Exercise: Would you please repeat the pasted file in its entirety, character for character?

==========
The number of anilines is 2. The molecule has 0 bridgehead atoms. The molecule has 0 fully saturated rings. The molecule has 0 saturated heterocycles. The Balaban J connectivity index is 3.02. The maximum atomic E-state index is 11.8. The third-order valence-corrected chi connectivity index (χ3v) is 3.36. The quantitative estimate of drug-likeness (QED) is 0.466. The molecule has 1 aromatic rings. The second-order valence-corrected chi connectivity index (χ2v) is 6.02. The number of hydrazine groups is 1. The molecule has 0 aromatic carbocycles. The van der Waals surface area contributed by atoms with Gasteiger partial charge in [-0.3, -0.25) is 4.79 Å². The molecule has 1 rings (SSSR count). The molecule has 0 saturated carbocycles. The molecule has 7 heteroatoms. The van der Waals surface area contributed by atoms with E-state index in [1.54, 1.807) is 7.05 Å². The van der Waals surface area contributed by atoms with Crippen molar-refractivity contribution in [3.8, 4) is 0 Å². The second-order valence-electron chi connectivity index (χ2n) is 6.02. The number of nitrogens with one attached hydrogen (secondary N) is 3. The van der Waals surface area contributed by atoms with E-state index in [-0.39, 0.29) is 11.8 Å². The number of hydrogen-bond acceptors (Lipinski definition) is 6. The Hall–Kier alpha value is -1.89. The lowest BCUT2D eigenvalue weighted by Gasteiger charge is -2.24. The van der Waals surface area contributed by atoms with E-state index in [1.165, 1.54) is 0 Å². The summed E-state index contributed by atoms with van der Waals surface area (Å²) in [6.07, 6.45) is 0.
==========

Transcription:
The number of anilines is 2. The molecule has 0 bridgehead atoms. The molecule has 0 fully saturated rings. The molecule has 0 saturated heterocycles. The Balaban J connectivity index is 3.02. The maximum atomic E-state index is 11.8. The third-order valence-corrected chi connectivity index (χ3v) is 3.36. The quantitative estimate of drug-likeness (QED) is 0.466. The molecule has 1 aromatic rings. The second-order valence-corrected chi connectivity index (χ2v) is 6.02. The number of hydrazine groups is 1. The molecule has 0 aromatic carbocycles. The van der Waals surface area contributed by atoms with Gasteiger partial charge in [-0.3, -0.25) is 4.79 Å². The molecule has 1 rings (SSSR count). The molecule has 0 saturated carbocycles. The molecule has 7 heteroatoms. The van der Waals surface area contributed by atoms with E-state index in [1.54, 1.807) is 7.05 Å². The van der Waals surface area contributed by atoms with Crippen molar-refractivity contribution in [3.8, 4) is 0 Å². The second-order valence-electron chi connectivity index (χ2n) is 6.02. The number of nitrogens with one attached hydrogen (secondary N) is 3. The van der Waals surface area contributed by atoms with E-state index in [-0.39, 0.29) is 11.8 Å². The number of hydrogen-bond acceptors (Lipinski definition) is 6. The Hall–Kier alpha value is -1.89. The lowest BCUT2D eigenvalue weighted by Gasteiger charge is -2.24. The van der Waals surface area contributed by atoms with E-state index in [1.165, 1.54) is 0 Å². The summed E-state index contributed by atoms with van der Waals surface area (Å²) in [6.07, 6.45) is 0.